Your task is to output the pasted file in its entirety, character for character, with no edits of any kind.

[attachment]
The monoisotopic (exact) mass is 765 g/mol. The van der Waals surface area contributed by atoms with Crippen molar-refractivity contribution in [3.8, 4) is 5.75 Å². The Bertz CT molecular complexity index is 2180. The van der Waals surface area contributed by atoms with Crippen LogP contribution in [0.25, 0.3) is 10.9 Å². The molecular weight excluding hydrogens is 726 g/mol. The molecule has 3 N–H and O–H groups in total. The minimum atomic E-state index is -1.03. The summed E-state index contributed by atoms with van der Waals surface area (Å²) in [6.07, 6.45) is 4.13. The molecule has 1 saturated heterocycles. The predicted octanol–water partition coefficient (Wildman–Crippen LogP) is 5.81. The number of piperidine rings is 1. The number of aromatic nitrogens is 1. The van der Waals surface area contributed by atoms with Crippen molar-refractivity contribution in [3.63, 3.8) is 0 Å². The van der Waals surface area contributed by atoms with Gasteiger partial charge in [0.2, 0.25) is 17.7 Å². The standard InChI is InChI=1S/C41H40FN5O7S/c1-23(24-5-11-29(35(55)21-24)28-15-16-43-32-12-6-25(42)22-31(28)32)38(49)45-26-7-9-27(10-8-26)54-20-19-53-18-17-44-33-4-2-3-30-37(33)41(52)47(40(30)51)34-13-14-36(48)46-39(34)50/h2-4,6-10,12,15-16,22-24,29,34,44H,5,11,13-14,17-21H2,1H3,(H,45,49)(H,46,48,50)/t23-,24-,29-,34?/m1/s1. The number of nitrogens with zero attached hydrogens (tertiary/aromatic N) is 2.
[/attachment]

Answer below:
The monoisotopic (exact) mass is 765 g/mol. The van der Waals surface area contributed by atoms with Crippen molar-refractivity contribution in [3.8, 4) is 5.75 Å². The Bertz CT molecular complexity index is 2180. The van der Waals surface area contributed by atoms with Crippen LogP contribution in [0.25, 0.3) is 10.9 Å². The molecular weight excluding hydrogens is 726 g/mol. The molecule has 3 N–H and O–H groups in total. The minimum atomic E-state index is -1.03. The summed E-state index contributed by atoms with van der Waals surface area (Å²) in [6.07, 6.45) is 4.13. The molecule has 1 saturated heterocycles. The predicted octanol–water partition coefficient (Wildman–Crippen LogP) is 5.81. The number of piperidine rings is 1. The number of aromatic nitrogens is 1. The van der Waals surface area contributed by atoms with Crippen molar-refractivity contribution in [3.63, 3.8) is 0 Å². The van der Waals surface area contributed by atoms with Gasteiger partial charge in [0.2, 0.25) is 17.7 Å². The standard InChI is InChI=1S/C41H40FN5O7S/c1-23(24-5-11-29(35(55)21-24)28-15-16-43-32-12-6-25(42)22-31(28)32)38(49)45-26-7-9-27(10-8-26)54-20-19-53-18-17-44-33-4-2-3-30-37(33)41(52)47(40(30)51)34-13-14-36(48)46-39(34)50/h2-4,6-10,12,15-16,22-24,29,34,44H,5,11,13-14,17-21H2,1H3,(H,45,49)(H,46,48,50)/t23-,24-,29-,34?/m1/s1. The number of nitrogens with zero attached hydrogens (tertiary/aromatic N) is 2.